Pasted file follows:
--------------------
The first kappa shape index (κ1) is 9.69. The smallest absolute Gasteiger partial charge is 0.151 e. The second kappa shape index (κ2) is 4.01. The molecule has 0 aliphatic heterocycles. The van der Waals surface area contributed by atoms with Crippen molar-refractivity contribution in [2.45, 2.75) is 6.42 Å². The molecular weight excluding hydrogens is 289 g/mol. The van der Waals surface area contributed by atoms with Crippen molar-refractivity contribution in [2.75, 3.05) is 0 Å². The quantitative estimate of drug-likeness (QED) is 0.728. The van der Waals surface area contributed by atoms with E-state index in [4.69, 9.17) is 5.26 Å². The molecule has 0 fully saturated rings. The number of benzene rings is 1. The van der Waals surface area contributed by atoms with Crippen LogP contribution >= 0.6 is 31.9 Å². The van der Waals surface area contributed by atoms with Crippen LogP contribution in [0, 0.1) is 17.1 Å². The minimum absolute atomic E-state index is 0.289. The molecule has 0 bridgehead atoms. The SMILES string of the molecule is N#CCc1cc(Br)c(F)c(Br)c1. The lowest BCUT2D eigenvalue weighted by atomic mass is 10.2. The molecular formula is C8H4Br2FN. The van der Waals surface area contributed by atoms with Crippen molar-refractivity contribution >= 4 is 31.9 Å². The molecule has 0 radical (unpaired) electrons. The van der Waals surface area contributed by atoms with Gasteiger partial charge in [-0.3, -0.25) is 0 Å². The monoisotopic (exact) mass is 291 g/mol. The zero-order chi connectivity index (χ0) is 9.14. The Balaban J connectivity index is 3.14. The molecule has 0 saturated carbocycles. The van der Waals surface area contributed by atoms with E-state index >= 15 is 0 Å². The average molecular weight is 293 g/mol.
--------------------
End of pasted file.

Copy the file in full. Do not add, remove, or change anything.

The first kappa shape index (κ1) is 9.69. The smallest absolute Gasteiger partial charge is 0.151 e. The second kappa shape index (κ2) is 4.01. The molecule has 0 aliphatic heterocycles. The van der Waals surface area contributed by atoms with Crippen molar-refractivity contribution in [2.45, 2.75) is 6.42 Å². The molecular weight excluding hydrogens is 289 g/mol. The van der Waals surface area contributed by atoms with Crippen molar-refractivity contribution in [2.75, 3.05) is 0 Å². The quantitative estimate of drug-likeness (QED) is 0.728. The van der Waals surface area contributed by atoms with E-state index in [4.69, 9.17) is 5.26 Å². The molecule has 0 fully saturated rings. The number of benzene rings is 1. The van der Waals surface area contributed by atoms with Crippen LogP contribution >= 0.6 is 31.9 Å². The van der Waals surface area contributed by atoms with Crippen LogP contribution in [0, 0.1) is 17.1 Å². The minimum absolute atomic E-state index is 0.289. The molecule has 0 bridgehead atoms. The SMILES string of the molecule is N#CCc1cc(Br)c(F)c(Br)c1. The lowest BCUT2D eigenvalue weighted by atomic mass is 10.2. The molecular formula is C8H4Br2FN. The van der Waals surface area contributed by atoms with Crippen molar-refractivity contribution >= 4 is 31.9 Å². The molecule has 0 radical (unpaired) electrons. The van der Waals surface area contributed by atoms with Gasteiger partial charge in [-0.3, -0.25) is 0 Å². The monoisotopic (exact) mass is 291 g/mol. The zero-order chi connectivity index (χ0) is 9.14. The Balaban J connectivity index is 3.14. The molecule has 0 saturated carbocycles. The van der Waals surface area contributed by atoms with E-state index >= 15 is 0 Å². The average molecular weight is 293 g/mol.